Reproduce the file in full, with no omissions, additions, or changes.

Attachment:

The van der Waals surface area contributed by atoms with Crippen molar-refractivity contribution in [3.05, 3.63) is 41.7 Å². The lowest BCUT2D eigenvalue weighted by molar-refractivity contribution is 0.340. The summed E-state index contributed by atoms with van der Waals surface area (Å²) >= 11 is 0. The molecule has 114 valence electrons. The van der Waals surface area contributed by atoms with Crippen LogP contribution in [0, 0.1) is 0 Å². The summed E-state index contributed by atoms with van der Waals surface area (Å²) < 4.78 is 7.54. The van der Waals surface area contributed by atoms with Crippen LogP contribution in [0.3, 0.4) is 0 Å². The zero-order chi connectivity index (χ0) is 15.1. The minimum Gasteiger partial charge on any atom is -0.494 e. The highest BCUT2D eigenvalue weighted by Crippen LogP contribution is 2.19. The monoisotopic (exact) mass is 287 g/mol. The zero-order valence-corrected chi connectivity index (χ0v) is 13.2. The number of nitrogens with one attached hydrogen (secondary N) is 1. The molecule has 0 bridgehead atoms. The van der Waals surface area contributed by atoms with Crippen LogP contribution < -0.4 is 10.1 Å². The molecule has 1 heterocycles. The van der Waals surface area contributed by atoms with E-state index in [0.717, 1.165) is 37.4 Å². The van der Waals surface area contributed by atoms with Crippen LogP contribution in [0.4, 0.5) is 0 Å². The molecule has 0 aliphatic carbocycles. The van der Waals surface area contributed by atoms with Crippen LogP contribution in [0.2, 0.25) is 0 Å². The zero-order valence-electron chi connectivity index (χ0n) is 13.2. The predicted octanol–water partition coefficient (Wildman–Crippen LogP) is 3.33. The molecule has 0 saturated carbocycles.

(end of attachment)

The van der Waals surface area contributed by atoms with Crippen molar-refractivity contribution in [3.05, 3.63) is 41.7 Å². The lowest BCUT2D eigenvalue weighted by molar-refractivity contribution is 0.340. The summed E-state index contributed by atoms with van der Waals surface area (Å²) >= 11 is 0. The molecule has 114 valence electrons. The van der Waals surface area contributed by atoms with Crippen LogP contribution in [0, 0.1) is 0 Å². The summed E-state index contributed by atoms with van der Waals surface area (Å²) < 4.78 is 7.54. The van der Waals surface area contributed by atoms with Crippen LogP contribution in [0.3, 0.4) is 0 Å². The zero-order chi connectivity index (χ0) is 15.1. The minimum Gasteiger partial charge on any atom is -0.494 e. The highest BCUT2D eigenvalue weighted by Crippen LogP contribution is 2.19. The monoisotopic (exact) mass is 287 g/mol. The zero-order valence-corrected chi connectivity index (χ0v) is 13.2. The number of nitrogens with one attached hydrogen (secondary N) is 1. The molecule has 0 bridgehead atoms. The van der Waals surface area contributed by atoms with Crippen LogP contribution < -0.4 is 10.1 Å². The molecule has 1 heterocycles. The van der Waals surface area contributed by atoms with E-state index in [0.717, 1.165) is 37.4 Å². The van der Waals surface area contributed by atoms with Crippen LogP contribution in [0.4, 0.5) is 0 Å². The molecule has 0 aliphatic carbocycles. The van der Waals surface area contributed by atoms with Crippen LogP contribution in [0.2, 0.25) is 0 Å². The zero-order valence-electron chi connectivity index (χ0n) is 13.2. The predicted octanol–water partition coefficient (Wildman–Crippen LogP) is 3.33. The molecule has 0 saturated carbocycles.